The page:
Kalamazoo College Trees Ecosystem Services Report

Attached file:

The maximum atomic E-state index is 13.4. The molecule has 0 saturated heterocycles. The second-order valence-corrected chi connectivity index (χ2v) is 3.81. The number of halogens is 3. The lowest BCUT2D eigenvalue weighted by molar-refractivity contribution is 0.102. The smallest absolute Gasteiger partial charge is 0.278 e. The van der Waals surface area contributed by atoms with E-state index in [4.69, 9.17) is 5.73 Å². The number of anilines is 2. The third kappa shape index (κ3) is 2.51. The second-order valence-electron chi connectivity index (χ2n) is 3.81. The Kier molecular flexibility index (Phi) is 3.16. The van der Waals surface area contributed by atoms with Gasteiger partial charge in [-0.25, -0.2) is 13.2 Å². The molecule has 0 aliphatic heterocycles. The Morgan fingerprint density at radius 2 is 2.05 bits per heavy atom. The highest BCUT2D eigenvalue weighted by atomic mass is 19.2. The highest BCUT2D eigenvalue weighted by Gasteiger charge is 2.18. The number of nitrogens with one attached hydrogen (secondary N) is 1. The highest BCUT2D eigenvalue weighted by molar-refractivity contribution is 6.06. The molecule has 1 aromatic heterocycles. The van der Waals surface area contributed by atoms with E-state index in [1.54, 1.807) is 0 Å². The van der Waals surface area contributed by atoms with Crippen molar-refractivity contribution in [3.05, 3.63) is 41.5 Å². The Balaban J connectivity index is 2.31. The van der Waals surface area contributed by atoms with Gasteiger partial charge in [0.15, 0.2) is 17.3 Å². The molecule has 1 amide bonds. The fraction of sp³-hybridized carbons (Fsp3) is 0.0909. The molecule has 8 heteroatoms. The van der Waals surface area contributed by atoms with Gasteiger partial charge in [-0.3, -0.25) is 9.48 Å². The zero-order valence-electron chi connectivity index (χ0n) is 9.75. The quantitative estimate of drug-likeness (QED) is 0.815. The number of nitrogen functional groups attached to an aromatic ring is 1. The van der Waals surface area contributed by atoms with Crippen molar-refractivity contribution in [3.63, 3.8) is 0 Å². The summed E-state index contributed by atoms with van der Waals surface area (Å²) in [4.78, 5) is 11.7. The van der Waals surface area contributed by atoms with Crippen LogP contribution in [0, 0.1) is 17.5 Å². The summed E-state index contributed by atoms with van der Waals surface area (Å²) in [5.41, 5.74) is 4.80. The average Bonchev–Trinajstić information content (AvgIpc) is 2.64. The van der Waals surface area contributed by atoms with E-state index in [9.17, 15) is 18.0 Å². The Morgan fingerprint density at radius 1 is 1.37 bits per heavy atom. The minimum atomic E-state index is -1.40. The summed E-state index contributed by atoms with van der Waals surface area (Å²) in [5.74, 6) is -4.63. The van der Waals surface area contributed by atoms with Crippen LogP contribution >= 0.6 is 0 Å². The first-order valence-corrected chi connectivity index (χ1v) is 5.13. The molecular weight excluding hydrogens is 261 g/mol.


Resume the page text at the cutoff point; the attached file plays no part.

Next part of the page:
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This study analyzed the ecosystem services contribution of the Kalamazoo College campus trees, in Kalamazoo, MI, USA. Kalamazoo College is an urban space, with the main campus spanning approximately 176,600 m2. Diameter at breast height and distance to the nearest building were measured for each tree; species, sun exposure, tree hazard ratings, and azimuth to building were identified for all 1315 trees on the main campus. These data were inputted into iTree® Eco, a program created by the USDA Forest Service, which outputted oxygen production, energy savings (based on heating and cooling costs), annual carbon sequestration, and pest susceptibility for each tree. The results of this study reveal that, at Kalamazoo College, on average per tree, trees in the genus Quercus sequester more carbon than trees in the genus Acer. Azimuth had an effect on carbon sequestration and energy savings: West positioned trees (trees that reside West of a building) had significantly higher carbon sequestration than all other trees and East positioned trees had higher energy savings than West positioned trees. Energy savings contributed by trees between the upper and lower quadrangles at Kalamazoo College were similar. Using the guidelines of the 10-20-30 rule, researchers determined that the Kalamazoo College tree population is not diverse enough. Suggestions for planting more trees and benefits of additional trees are detailed in this report.